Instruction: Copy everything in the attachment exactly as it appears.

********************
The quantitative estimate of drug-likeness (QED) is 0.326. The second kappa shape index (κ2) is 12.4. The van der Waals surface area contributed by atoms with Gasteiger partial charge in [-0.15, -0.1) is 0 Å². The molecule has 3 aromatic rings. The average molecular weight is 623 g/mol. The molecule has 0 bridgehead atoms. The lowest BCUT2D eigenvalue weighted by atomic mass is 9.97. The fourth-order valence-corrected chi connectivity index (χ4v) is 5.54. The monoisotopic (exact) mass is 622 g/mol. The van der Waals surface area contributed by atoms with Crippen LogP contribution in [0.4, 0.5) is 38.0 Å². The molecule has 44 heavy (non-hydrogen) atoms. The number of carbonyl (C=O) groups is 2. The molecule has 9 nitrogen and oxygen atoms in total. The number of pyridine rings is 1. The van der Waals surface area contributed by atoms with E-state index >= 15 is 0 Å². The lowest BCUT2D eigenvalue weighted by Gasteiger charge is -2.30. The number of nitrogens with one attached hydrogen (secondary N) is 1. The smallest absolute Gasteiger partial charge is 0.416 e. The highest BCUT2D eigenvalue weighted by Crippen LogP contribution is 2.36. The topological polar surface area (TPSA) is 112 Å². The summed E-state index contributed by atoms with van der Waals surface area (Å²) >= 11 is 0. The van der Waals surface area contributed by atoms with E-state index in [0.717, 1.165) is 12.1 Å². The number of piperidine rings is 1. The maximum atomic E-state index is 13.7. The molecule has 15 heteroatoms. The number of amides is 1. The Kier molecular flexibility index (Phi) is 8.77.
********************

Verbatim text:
The quantitative estimate of drug-likeness (QED) is 0.326. The second kappa shape index (κ2) is 12.4. The van der Waals surface area contributed by atoms with Gasteiger partial charge in [-0.15, -0.1) is 0 Å². The molecule has 3 aromatic rings. The average molecular weight is 623 g/mol. The molecule has 0 bridgehead atoms. The lowest BCUT2D eigenvalue weighted by atomic mass is 9.97. The fourth-order valence-corrected chi connectivity index (χ4v) is 5.54. The monoisotopic (exact) mass is 622 g/mol. The van der Waals surface area contributed by atoms with Crippen LogP contribution in [0.4, 0.5) is 38.0 Å². The molecule has 44 heavy (non-hydrogen) atoms. The number of carbonyl (C=O) groups is 2. The molecule has 9 nitrogen and oxygen atoms in total. The number of pyridine rings is 1. The van der Waals surface area contributed by atoms with E-state index >= 15 is 0 Å². The lowest BCUT2D eigenvalue weighted by Gasteiger charge is -2.30. The number of nitrogens with one attached hydrogen (secondary N) is 1. The smallest absolute Gasteiger partial charge is 0.416 e. The highest BCUT2D eigenvalue weighted by Crippen LogP contribution is 2.36. The topological polar surface area (TPSA) is 112 Å². The summed E-state index contributed by atoms with van der Waals surface area (Å²) >= 11 is 0. The van der Waals surface area contributed by atoms with E-state index in [0.717, 1.165) is 12.1 Å². The number of piperidine rings is 1. The maximum atomic E-state index is 13.7. The molecule has 15 heteroatoms. The number of amides is 1. The Kier molecular flexibility index (Phi) is 8.77.